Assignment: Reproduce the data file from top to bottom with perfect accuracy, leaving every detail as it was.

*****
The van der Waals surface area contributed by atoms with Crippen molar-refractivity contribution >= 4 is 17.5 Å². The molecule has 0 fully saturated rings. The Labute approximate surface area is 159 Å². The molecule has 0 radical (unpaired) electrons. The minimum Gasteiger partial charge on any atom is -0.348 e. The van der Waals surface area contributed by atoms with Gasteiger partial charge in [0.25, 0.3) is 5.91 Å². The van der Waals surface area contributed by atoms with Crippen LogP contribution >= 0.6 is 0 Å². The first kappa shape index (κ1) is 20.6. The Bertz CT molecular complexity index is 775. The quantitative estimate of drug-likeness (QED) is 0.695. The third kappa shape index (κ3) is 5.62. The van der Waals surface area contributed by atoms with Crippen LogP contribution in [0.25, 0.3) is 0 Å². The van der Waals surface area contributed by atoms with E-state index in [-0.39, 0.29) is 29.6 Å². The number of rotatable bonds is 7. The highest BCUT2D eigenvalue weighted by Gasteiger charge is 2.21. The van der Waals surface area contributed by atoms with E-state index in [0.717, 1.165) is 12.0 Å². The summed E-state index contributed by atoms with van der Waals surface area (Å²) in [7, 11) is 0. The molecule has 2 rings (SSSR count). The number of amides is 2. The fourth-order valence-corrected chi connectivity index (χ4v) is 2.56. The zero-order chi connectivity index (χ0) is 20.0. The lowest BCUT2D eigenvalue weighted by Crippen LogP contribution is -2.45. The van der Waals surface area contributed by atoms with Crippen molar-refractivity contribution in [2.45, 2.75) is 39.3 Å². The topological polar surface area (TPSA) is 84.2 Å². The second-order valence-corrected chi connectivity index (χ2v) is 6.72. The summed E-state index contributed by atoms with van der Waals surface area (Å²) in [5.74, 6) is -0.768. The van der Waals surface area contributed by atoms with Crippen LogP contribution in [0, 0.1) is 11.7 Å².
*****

The van der Waals surface area contributed by atoms with Crippen molar-refractivity contribution >= 4 is 17.5 Å². The molecule has 0 fully saturated rings. The Labute approximate surface area is 159 Å². The molecule has 0 radical (unpaired) electrons. The minimum Gasteiger partial charge on any atom is -0.348 e. The van der Waals surface area contributed by atoms with Gasteiger partial charge in [0.25, 0.3) is 5.91 Å². The van der Waals surface area contributed by atoms with Crippen LogP contribution >= 0.6 is 0 Å². The first kappa shape index (κ1) is 20.6. The Bertz CT molecular complexity index is 775. The quantitative estimate of drug-likeness (QED) is 0.695. The third kappa shape index (κ3) is 5.62. The van der Waals surface area contributed by atoms with Crippen LogP contribution in [0.25, 0.3) is 0 Å². The van der Waals surface area contributed by atoms with E-state index in [-0.39, 0.29) is 29.6 Å². The number of rotatable bonds is 7. The highest BCUT2D eigenvalue weighted by Gasteiger charge is 2.21. The van der Waals surface area contributed by atoms with E-state index in [0.717, 1.165) is 12.0 Å². The summed E-state index contributed by atoms with van der Waals surface area (Å²) in [7, 11) is 0. The molecule has 2 rings (SSSR count). The number of amides is 2. The fourth-order valence-corrected chi connectivity index (χ4v) is 2.56. The zero-order chi connectivity index (χ0) is 20.0. The lowest BCUT2D eigenvalue weighted by Crippen LogP contribution is -2.45. The van der Waals surface area contributed by atoms with Crippen molar-refractivity contribution in [2.45, 2.75) is 39.3 Å². The topological polar surface area (TPSA) is 84.2 Å². The second-order valence-corrected chi connectivity index (χ2v) is 6.72. The summed E-state index contributed by atoms with van der Waals surface area (Å²) in [5.74, 6) is -0.768. The van der Waals surface area contributed by atoms with Crippen LogP contribution in [0, 0.1) is 11.7 Å².